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RSV Acts Like A Cold But Can be Much Worse

Author: CHKD Medical Group, Dr. Vernita Peeples
Published Date: Monday, February 03, 2020

By Dr. Vernita Peeples, Pediatric Partners of Hampton Roads

What looks like a cold, sounds like a cold, but can quickly turn more serious?

Respiratory Syncytial Virus.

RSV is one of many viruses that cause illnesses of the nose, throat, and lungs, most commonly circulating from late fall through early spring.

In most children, the virus acts like a typical cold, with a fever, runny nose, and a cough, usually spanning about a week. Symptoms are typically at their worst on days three through five of the illness. Almost all children get RSV at least once before they are 2 years old, according to the American Academy of Pediatrics.

In premature infants or babies with lung disease, however, RSV can lead to serious lower respiratory tract infections. The Centers for Disease Control and Prevention reports RSV is the No. 1 reason for pneumonia and bronchiolitis, an infection of the airways. About 3 percent of children with RSV have to be admitted to the hospital.

Other children at high risk for these complications are babies with a history of allergies or heart problems, and low birth weight. Also at higher risk are babies exposed to secondhand smoke and those whose mothers smoked during pregnancy.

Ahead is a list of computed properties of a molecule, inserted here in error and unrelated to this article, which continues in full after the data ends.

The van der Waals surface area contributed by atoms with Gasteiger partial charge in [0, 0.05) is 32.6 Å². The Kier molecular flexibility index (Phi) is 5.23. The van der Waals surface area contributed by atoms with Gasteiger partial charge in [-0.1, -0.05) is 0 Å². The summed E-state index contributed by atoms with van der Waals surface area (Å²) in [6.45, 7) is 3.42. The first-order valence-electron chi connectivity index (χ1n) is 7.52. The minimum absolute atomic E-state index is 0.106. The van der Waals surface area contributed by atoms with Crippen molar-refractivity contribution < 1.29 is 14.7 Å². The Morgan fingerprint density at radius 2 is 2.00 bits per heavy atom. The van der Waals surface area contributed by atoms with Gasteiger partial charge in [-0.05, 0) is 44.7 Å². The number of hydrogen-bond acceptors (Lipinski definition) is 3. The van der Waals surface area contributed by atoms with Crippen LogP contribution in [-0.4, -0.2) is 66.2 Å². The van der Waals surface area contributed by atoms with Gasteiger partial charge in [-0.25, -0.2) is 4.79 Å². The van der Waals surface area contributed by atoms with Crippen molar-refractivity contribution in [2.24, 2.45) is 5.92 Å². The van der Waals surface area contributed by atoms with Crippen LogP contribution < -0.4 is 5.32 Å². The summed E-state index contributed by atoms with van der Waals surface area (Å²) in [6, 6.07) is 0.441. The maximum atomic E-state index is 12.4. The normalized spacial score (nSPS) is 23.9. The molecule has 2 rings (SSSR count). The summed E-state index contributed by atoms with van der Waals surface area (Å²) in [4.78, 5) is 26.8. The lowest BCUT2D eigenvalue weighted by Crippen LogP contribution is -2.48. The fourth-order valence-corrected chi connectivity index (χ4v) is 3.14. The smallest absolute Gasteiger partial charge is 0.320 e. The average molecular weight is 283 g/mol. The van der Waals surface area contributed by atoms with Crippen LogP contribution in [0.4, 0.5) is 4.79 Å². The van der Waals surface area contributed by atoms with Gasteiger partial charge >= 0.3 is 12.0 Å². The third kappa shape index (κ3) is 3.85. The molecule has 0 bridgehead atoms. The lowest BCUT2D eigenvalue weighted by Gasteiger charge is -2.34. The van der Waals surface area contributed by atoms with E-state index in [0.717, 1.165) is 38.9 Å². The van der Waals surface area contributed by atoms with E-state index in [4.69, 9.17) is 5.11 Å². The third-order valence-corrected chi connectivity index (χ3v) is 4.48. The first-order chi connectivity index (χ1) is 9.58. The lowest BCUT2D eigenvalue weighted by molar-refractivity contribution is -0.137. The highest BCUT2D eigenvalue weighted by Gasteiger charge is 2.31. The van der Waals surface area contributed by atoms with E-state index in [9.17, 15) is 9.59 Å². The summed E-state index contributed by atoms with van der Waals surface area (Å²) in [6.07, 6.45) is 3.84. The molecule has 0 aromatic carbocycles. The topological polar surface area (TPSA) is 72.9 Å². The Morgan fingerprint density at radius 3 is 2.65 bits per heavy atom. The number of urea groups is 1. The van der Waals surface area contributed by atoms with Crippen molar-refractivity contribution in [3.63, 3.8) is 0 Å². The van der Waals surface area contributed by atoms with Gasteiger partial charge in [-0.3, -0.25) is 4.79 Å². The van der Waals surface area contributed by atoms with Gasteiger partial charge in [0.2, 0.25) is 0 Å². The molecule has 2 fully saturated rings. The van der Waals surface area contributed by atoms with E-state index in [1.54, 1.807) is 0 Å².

Signs you should call the doctor:

  • Symptoms worsen or do not improve after seven days.
  • A fever with a rectal temperature of 100.4 degrees Fahrenheit or higher if the baby is younger than 3 months. Or, a fever that rises above 104 degrees Fahrenheit repeatedly for a child of any age.
  • Poor sleep or fussiness, chest pain, ear tugging, or ear drainage.
  • Fast breathing, flaring of nostrils, wheezing, rhythmic grunting during breathing, belly breathing, tugging between their ribs, and tugging at the lower neck.
  • Dehydration (less than one wet diaper every eight hours).
  • Pauses or difficulty breathing.
  • Gray or blue color to tongue, lips, or skin.
  • Decreased activity and alertness.

How to help your child feel better:

  • Nasal saline with gentle suctioning.
  • Cool-mist humidifier to break up mucus.
  • Fluids and frequent feedings.
  • Acetaminophen or ibuprofen for children older than 6 months to help with fevers. Always avoid aspirin and cough or cold medicines.


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About CHKD Medical Group

Children’s Hospital of The King’s Daughters has been the region’s most trusted name in pediatric care for more than 50 years. As members of CHKD Health System, our pediatricians work closely with CHKD’s full range of pediatric specialists and surgeons. They also share a commitment to quality, excellence and child-centered care. With 18 practices in 29 locations throughout the region, a CHKD pediatrician is never far.